Former F1 supremo Bernie Ecclestone believes that Mercedes boss Toto Wolff is "getting a bit fed up" with Lewis Hamilton, suggesting the seven-time world champion is "taking losing a bit easy".
Hamilton is unarguably enduring his toughest season in F1 since his debut in the sport in 2007, the victim of the complex aerodynamic issues that have impacted Mercedes' new-generation car.
After years of hegemonic domination in Grand Prix racing marked by eight consecutive Constructors' titles, Mercedes has been relegated this season to F1's midfield by its car's porpoising and bouncing problems, by-products of sport's new regulations.
Hamilton has so far collected a pair of third-place finishes as his best results. But in addition to dealing with his car's vagaries, the Briton is also contending with his talented Mercedes teammate George Russell who has outperformed his elder since the start of the year.
Given Hamilton's current plight, Ecclestone isn't dismissing the 37-year-old walking away from the sport at the end of the season, or a year before his current contract with Mercedes - worth an estimated £40 million a year - is set to expire.
"Lewis might sell his position to Toto. 'This is how much I am getting, I'll step down and give me half of what I would get'," Ecclestone told the Daily Mail's Jonathan McEvoy.
"Toto can go and do one of his magic deals, offer someone less money and keep £20m.
"Nobody needs to tell Toto this because he has already thought of it. Lewis would probably stop under those circumstances.
"I don't know what he is doing dressing up in all those funny clothes. Has he a deal to it? Is it to get noticed? Maybe that's it."
Ecclestone admitted to being surprised by Russell's performance at Mercedes relative to Hamilton, but suggests the young gun is also being seen in a favourable light because Hamilton "is not trying".
"I didn't think he [Russell] was that good but he has done an excellent job, I'm surprised. Or is it a case of Lewis doing a bad job? A bit of both.
"Toto is getting a bit fed up with Lewis. I don't think he's trying, do you? Let's put it another way, Lewis doesn't seem bothered about losing.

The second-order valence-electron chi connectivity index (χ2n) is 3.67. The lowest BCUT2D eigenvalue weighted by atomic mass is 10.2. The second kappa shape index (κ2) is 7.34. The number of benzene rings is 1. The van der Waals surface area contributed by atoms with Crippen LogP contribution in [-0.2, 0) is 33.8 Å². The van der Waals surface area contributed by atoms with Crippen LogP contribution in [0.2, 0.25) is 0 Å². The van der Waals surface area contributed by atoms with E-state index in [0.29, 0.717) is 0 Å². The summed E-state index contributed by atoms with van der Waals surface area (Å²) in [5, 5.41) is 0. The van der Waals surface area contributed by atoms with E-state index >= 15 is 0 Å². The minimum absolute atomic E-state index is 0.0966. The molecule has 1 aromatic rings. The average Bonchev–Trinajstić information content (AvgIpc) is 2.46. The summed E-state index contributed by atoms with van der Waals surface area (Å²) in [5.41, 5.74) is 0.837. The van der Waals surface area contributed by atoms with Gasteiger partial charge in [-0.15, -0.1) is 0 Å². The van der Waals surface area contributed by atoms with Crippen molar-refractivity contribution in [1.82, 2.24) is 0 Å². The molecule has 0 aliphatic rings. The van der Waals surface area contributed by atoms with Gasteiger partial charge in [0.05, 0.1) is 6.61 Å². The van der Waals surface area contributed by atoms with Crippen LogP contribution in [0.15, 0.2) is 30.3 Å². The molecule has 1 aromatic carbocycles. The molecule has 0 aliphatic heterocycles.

"It's not like him. He has a competitive nature but he's taking losing a bit easy for my liking.
"I don't think he is actively helping George. I don't think he's doing anything. I don't think he cares too much. He's not prepared to put the effort into winning that he did."
In Azerbaijan earlier this month where Russell and Hamilton finished respectively third and forth, the latter claimed to have endured one of the most tormenting races in his career due to his car's bouncing and bottoming which left him battered and bruised at the end of the day, and with an acute case of backpain.
But Mr. E called Hamilton's bluff, suggesting that the Briton's painful exit from his cockpit after the race was mere theatrics.
"All bullshit," said a merciless Ecclestone. "George is taller and if it was going to happen to anyone it would have happened to him.
"There was a bit of Nigel Mansell about it. At least with Nigel, he would get out of the car and rub his left leg as if he had broken it. Next moment, it would be his right leg!"
For all his criticism of Hamilton, Ecclestone insists F1 needs characters like the Briton, although the 91-year-old wouldn't give Grand Prix racing's superstar a free pass when it comes to the sport's regulations, or specifically the FIA's decision to impose a ban on jewellery worn by drivers while they are out on track.
Regarding Hamilton's heavy array of gems and jewels, the governing has so far been lenient towards the Mercedes driver.
"Because of the ways Lewis acts, he is a character, whether you like it or not," commented Ecclestone.
"He is black, which is good and he is different from all the other drivers in many ways, which is also good.
"We need characters. If he wants something in his nose, that's fine by me. Whatever he wants. He wears all these bloody clothes. It's wonderful.
"He is doing it for him, not for Formula One. The danger is that people speak more about Lewis than Formula One. You write about him. But I feel these are the rules and that has to be that.
"End of story. Because if I were a driver and went over the white lines and got a time penalty, I'd say, 'You sort out this guy properly according to the rules and then you can sort me out, otherwise, shut your mouth. They are rules, not maybes'.
"I'd say if you can't take them out, no problem, you're just not driving a car with them in, that's all. When the drivers used to say to me, 'We can't race in this weather', I'd say, 'OK, you don't have to'.
"I remember Alain Prost coming up to me saying it was dangerous and somebody would get killed.
"I said, 'Well, we're starting at 2pm as usual, but you don't need to race if you don't want to'.
"I also remember Michele Alboreto saying the same, that someone would get killed and I told him, 'Well, you might win for a change'. It's simple. Nobody takes these things head on as they are."